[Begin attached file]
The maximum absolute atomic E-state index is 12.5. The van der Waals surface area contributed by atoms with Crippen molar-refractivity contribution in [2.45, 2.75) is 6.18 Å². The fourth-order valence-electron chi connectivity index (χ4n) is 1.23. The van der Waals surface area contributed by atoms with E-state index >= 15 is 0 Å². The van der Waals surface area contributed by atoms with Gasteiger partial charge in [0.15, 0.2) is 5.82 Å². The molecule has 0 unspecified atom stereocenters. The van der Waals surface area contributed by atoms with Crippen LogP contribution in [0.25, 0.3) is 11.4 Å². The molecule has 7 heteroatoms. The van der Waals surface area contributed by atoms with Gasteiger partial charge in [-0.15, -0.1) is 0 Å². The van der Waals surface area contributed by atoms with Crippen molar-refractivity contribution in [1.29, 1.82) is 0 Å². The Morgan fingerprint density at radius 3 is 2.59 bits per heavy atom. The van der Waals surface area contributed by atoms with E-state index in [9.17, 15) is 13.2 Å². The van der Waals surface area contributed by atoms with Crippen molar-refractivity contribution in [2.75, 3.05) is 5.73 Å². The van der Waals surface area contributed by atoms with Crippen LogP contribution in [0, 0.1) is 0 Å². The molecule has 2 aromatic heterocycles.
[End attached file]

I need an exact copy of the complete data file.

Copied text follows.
The maximum absolute atomic E-state index is 12.5. The van der Waals surface area contributed by atoms with Crippen molar-refractivity contribution in [2.45, 2.75) is 6.18 Å². The fourth-order valence-electron chi connectivity index (χ4n) is 1.23. The van der Waals surface area contributed by atoms with E-state index >= 15 is 0 Å². The van der Waals surface area contributed by atoms with Gasteiger partial charge in [0.15, 0.2) is 5.82 Å². The molecule has 0 unspecified atom stereocenters. The van der Waals surface area contributed by atoms with Crippen LogP contribution in [0.25, 0.3) is 11.4 Å². The molecule has 7 heteroatoms. The van der Waals surface area contributed by atoms with Gasteiger partial charge in [-0.15, -0.1) is 0 Å². The van der Waals surface area contributed by atoms with Crippen molar-refractivity contribution in [1.29, 1.82) is 0 Å². The Morgan fingerprint density at radius 3 is 2.59 bits per heavy atom. The van der Waals surface area contributed by atoms with E-state index in [9.17, 15) is 13.2 Å². The van der Waals surface area contributed by atoms with Crippen molar-refractivity contribution in [2.75, 3.05) is 5.73 Å². The van der Waals surface area contributed by atoms with Crippen LogP contribution in [0, 0.1) is 0 Å². The molecule has 2 aromatic heterocycles.